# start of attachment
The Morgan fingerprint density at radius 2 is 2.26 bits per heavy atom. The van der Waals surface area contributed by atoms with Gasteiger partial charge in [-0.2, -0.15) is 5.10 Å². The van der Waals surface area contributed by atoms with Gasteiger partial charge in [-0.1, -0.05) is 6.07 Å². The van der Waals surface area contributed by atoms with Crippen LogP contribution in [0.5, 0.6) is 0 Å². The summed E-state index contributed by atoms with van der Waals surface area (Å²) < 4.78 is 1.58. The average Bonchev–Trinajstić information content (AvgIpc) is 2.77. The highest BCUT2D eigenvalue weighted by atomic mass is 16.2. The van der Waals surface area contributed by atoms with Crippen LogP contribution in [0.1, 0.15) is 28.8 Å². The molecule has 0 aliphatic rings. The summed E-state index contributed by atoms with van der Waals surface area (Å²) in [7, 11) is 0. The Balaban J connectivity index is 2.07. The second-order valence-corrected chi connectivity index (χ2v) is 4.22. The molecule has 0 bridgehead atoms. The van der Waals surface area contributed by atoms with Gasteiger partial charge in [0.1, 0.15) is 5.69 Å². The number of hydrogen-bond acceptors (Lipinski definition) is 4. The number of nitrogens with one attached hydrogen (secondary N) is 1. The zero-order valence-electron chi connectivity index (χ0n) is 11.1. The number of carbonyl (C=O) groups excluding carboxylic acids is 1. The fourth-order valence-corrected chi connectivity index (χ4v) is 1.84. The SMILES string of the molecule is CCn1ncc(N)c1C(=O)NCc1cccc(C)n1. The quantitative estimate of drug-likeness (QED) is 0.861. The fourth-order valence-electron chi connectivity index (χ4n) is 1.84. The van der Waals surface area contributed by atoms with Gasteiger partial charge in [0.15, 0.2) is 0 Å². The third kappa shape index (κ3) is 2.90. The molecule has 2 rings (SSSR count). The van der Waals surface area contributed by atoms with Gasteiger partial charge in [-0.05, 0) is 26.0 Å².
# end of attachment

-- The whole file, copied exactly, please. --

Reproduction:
The Morgan fingerprint density at radius 2 is 2.26 bits per heavy atom. The van der Waals surface area contributed by atoms with Gasteiger partial charge in [-0.2, -0.15) is 5.10 Å². The van der Waals surface area contributed by atoms with Gasteiger partial charge in [-0.1, -0.05) is 6.07 Å². The van der Waals surface area contributed by atoms with Crippen LogP contribution in [0.5, 0.6) is 0 Å². The summed E-state index contributed by atoms with van der Waals surface area (Å²) < 4.78 is 1.58. The average Bonchev–Trinajstić information content (AvgIpc) is 2.77. The highest BCUT2D eigenvalue weighted by atomic mass is 16.2. The van der Waals surface area contributed by atoms with Crippen LogP contribution in [0.1, 0.15) is 28.8 Å². The molecule has 0 aliphatic rings. The summed E-state index contributed by atoms with van der Waals surface area (Å²) in [7, 11) is 0. The Balaban J connectivity index is 2.07. The second-order valence-corrected chi connectivity index (χ2v) is 4.22. The molecule has 0 bridgehead atoms. The van der Waals surface area contributed by atoms with Gasteiger partial charge in [0.1, 0.15) is 5.69 Å². The number of hydrogen-bond acceptors (Lipinski definition) is 4. The number of nitrogens with one attached hydrogen (secondary N) is 1. The zero-order valence-electron chi connectivity index (χ0n) is 11.1. The number of carbonyl (C=O) groups excluding carboxylic acids is 1. The fourth-order valence-corrected chi connectivity index (χ4v) is 1.84. The SMILES string of the molecule is CCn1ncc(N)c1C(=O)NCc1cccc(C)n1. The quantitative estimate of drug-likeness (QED) is 0.861. The fourth-order valence-electron chi connectivity index (χ4n) is 1.84. The van der Waals surface area contributed by atoms with Gasteiger partial charge in [0.15, 0.2) is 0 Å². The third kappa shape index (κ3) is 2.90. The molecule has 2 rings (SSSR count). The van der Waals surface area contributed by atoms with Gasteiger partial charge in [-0.05, 0) is 26.0 Å².